The majority of subjects didn’t grade the surgeon’s decision independently of the outcome. They were victim to the outcome bias.

Why Do We Fall for the Outcome Bias?

Like many other cognitive biases we’ve discussed in our betting psychology series, we fall for the outcome bias due to basic human instinct.

It’s natural that we evaluate nearly every decision we make. Most of us look back at past actions and measure future decisions against those successes and failures.

Mostly, this is a very useful trait that allows us to learn from our mistakes and not repeat them in the future. However, we tend to be less critical of bad decisions that result in good outcomes. We are usually quite critical of bad decisions that result in bad outcomes.

Our reluctance to critically examine bad decisions which lead to positive outcomes is what makes us susceptible to the outcome bias.

Classic Examples of the Outcome Bias

The outcome bias is tricky to get a grasp on. We’ll provide you with a few more examples of it at work below.

  • A coach in an NHL game puts out a 4th line forward on the powerplay, rather than his star player, who he holds a personal grudge against. The 4th line player defies the odds and scores a goal on the powerplay. Most people wouldn’t judge the coach negatively, because the 4th liner scored. The outcome was positive. However, there should be no difference in evaluating the coach’s decision: A 4th liner should never – under any circumstances – be put in a scoring situation over a star player simply because of a coaches’ personal vendetta.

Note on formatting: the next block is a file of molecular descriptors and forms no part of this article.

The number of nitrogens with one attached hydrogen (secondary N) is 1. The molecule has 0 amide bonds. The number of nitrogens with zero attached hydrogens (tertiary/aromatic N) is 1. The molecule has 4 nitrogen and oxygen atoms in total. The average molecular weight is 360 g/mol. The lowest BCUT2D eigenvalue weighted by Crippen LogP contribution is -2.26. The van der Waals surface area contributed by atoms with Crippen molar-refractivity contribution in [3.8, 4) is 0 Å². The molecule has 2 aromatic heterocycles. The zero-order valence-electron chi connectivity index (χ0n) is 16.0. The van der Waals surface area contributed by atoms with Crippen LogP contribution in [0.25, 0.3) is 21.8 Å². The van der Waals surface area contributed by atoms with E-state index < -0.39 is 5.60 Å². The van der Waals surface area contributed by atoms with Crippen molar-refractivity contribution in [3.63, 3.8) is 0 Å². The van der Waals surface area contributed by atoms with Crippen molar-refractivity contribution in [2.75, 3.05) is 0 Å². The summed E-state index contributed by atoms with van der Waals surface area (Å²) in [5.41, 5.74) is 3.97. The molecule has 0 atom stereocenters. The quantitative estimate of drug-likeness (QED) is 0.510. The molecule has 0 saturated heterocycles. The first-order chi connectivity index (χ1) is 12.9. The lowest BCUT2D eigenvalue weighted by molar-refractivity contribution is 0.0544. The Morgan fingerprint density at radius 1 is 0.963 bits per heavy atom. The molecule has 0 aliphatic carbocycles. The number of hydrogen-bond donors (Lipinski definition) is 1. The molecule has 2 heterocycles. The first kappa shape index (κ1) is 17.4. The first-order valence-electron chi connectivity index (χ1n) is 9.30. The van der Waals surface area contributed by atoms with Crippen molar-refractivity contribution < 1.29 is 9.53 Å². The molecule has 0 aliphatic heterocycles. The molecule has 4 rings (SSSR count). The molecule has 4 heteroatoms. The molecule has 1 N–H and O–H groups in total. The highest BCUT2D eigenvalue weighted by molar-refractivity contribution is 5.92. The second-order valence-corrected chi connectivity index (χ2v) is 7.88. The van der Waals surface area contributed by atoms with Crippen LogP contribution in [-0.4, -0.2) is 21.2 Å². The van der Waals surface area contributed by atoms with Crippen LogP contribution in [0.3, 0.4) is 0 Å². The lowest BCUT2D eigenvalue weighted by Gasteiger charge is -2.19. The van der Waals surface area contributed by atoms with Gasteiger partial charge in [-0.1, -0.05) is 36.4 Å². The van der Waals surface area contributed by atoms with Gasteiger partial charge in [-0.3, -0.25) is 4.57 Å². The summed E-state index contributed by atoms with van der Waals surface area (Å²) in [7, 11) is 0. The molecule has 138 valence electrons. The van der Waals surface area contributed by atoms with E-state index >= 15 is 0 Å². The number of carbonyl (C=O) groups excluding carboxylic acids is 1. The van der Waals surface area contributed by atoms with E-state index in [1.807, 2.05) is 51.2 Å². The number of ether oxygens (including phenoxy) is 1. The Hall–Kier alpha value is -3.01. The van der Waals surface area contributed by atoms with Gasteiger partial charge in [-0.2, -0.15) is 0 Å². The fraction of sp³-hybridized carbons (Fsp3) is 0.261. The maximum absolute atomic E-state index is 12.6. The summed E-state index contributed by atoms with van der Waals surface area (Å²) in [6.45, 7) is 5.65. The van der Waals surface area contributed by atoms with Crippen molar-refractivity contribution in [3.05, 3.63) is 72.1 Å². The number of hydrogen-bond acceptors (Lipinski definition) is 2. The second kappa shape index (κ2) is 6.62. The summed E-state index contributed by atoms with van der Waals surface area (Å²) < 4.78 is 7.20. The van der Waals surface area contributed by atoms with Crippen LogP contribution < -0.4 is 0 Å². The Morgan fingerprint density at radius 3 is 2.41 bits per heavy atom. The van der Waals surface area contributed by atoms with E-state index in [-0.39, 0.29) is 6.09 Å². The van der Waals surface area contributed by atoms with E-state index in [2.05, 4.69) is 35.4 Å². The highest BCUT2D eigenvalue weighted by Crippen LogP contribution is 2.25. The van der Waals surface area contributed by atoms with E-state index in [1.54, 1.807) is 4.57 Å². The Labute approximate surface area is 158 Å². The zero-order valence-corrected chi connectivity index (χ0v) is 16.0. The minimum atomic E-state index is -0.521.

• A real estate agent purposefully doesn’t inform his clients that the apartment they’re about to purchase is prone to frequent mice infestations. In evaluating the quality of the real estate agent’s decision, we should consider his decision unethical and contemptible irrespective of whether mice infest the apartment or not. However, thanks to the outcome bias, most people would think of the real estate agent in a much worse light if the apartment became infested with mice than if nothing happens.

How Does This Affect Our Sports Bets?